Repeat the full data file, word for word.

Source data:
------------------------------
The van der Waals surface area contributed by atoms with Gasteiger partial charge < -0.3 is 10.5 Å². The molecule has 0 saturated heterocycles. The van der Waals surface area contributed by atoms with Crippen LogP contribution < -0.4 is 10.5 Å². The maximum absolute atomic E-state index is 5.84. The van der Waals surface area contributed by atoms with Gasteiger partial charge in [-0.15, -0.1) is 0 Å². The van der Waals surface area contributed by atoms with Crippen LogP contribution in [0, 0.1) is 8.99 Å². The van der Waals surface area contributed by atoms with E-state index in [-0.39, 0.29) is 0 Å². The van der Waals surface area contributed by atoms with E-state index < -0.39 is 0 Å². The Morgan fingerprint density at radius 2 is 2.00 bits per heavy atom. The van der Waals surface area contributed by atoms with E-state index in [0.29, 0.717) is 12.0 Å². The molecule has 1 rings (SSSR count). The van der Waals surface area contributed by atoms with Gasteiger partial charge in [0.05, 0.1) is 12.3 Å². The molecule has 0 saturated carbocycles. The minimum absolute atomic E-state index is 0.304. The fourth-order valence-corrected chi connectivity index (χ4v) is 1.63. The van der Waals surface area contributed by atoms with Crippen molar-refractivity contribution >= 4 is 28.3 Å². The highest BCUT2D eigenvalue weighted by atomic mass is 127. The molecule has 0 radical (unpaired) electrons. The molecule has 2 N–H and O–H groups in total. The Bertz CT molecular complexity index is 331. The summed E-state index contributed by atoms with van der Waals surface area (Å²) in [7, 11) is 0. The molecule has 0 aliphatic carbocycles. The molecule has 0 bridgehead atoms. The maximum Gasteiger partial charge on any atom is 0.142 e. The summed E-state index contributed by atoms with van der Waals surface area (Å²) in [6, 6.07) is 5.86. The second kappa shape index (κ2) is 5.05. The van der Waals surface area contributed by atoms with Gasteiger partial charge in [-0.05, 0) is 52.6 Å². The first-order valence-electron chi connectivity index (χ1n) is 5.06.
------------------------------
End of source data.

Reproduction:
The van der Waals surface area contributed by atoms with Gasteiger partial charge < -0.3 is 10.5 Å². The molecule has 0 saturated heterocycles. The van der Waals surface area contributed by atoms with Crippen LogP contribution < -0.4 is 10.5 Å². The maximum absolute atomic E-state index is 5.84. The van der Waals surface area contributed by atoms with Gasteiger partial charge in [-0.15, -0.1) is 0 Å². The van der Waals surface area contributed by atoms with Crippen LogP contribution in [0, 0.1) is 8.99 Å². The van der Waals surface area contributed by atoms with E-state index in [-0.39, 0.29) is 0 Å². The van der Waals surface area contributed by atoms with E-state index < -0.39 is 0 Å². The Morgan fingerprint density at radius 2 is 2.00 bits per heavy atom. The van der Waals surface area contributed by atoms with E-state index in [0.29, 0.717) is 12.0 Å². The molecule has 1 rings (SSSR count). The van der Waals surface area contributed by atoms with Gasteiger partial charge in [0.05, 0.1) is 12.3 Å². The molecule has 0 saturated carbocycles. The minimum absolute atomic E-state index is 0.304. The fourth-order valence-corrected chi connectivity index (χ4v) is 1.63. The van der Waals surface area contributed by atoms with Crippen molar-refractivity contribution >= 4 is 28.3 Å². The highest BCUT2D eigenvalue weighted by atomic mass is 127. The molecule has 0 radical (unpaired) electrons. The molecule has 2 N–H and O–H groups in total. The Bertz CT molecular complexity index is 331. The summed E-state index contributed by atoms with van der Waals surface area (Å²) in [7, 11) is 0. The molecule has 0 aliphatic carbocycles. The molecule has 0 bridgehead atoms. The maximum Gasteiger partial charge on any atom is 0.142 e. The summed E-state index contributed by atoms with van der Waals surface area (Å²) in [6, 6.07) is 5.86. The second kappa shape index (κ2) is 5.05. The van der Waals surface area contributed by atoms with Gasteiger partial charge in [-0.05, 0) is 52.6 Å². The first-order valence-electron chi connectivity index (χ1n) is 5.06.